On an ancillary note, Brandin Cooks' doughnut last week was a function of two things. First, the Saints had a concerted game plan to "play big" with more tight ends than their typical week. As a result, Cooks was in the mid-60s of snap rate. Secondly, the Rams treated Cooks like a top receiver with extra defenders on most snaps. As a result, Drew Brees carved them up by wearing out Michael Thomas, Willie Snead IV, etc. like top quarterbacks do. I expect a bounce-back from Cooks this week against Detroit.
Wimer: Though Matt Ryan's box score last week was mediocre compared to someone like Brees (or some of Ryan's games from earlier in the year), his passing was spot on. He was hitting all kinds of small windows, and dropping the ball in over coverage nearly perfectly. Even though Julio Jones was off last week, Ryan's game was not. Those touchdowns to Taylor Gabriel were things of beauty.
VanderWoude: You can't judge speed from a box score, and the two fastest players I've seen with the ball in their hands this year are Gabriel and Tyreek Hill.
Hill has broken out at the perfect time for a Kansas City offense that has been struggling to move the ball for most of the season. Jeremy Maclin's injury, combined with Spencer Ware's sudden disappearance in the passing game, has caused fits for an already conservative and vanilla Chiefs offense. In past years, the Chiefs have relied on Jamaal Charles' big play ability to gain big chunks of yards because they lack that ability in the passing game due to Alex Smith's deficiencies as a downfield passer. Without Charles, they desperately needed a player who can gain yards after the catch and keep them afloat in games where they are forced to score 21+ points. Hill has been that player and then some. Last week, his speed was on full display, scoring on a kickoff (safety) return, as well as both a runner and a receiver. He has given a jolt to the Kansas City offense and is beginning to force opposing defenses to game plan against him, which should go a long way in helping their stagnant rushing attack.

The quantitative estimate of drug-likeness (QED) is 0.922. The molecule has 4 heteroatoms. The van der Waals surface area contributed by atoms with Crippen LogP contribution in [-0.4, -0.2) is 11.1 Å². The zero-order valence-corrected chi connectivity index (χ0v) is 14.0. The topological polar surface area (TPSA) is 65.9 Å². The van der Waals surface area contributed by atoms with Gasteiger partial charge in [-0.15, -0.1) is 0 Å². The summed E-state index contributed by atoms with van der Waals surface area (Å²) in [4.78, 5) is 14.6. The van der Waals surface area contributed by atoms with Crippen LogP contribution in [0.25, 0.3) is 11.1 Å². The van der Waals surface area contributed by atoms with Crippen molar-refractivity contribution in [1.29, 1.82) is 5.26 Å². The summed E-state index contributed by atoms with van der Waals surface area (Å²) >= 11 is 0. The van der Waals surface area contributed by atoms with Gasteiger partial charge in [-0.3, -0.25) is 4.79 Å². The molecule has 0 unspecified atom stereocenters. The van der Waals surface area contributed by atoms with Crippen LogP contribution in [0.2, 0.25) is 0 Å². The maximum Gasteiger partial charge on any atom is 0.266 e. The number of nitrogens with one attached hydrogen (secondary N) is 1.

On the flipside, Gabriel has provided the Falcons with a receiver who is capable of taking the pressure off of Jones and Ryan. Mohamed Sanu is best suited as a third receiver who doesn't need a lot of targets to make an impact, as he excels as a run blocker and possession receiver. Gabriel is a perfect fit in the Falcons offense. He has the speed to take the top off of the secondary, which forces teams to account for him, which makes it much harder for double team Jones. You can see in a box score that Gabriel has big-play ability, as he is averaging 18 yards per catch on 28 receptions this season and has scored four touchdowns in his last four games. What you can't see is his shiftiness and fast-twitch athleticism, something that he showed last week when he scored on a pair of wide receiver screens. He jumped off the screen on both of the plays, the last of which he superman-dove into the end zone from six yards out. His emergence has given the Falcons offense the extra punch they needed to make a serious Super Bowl run this season.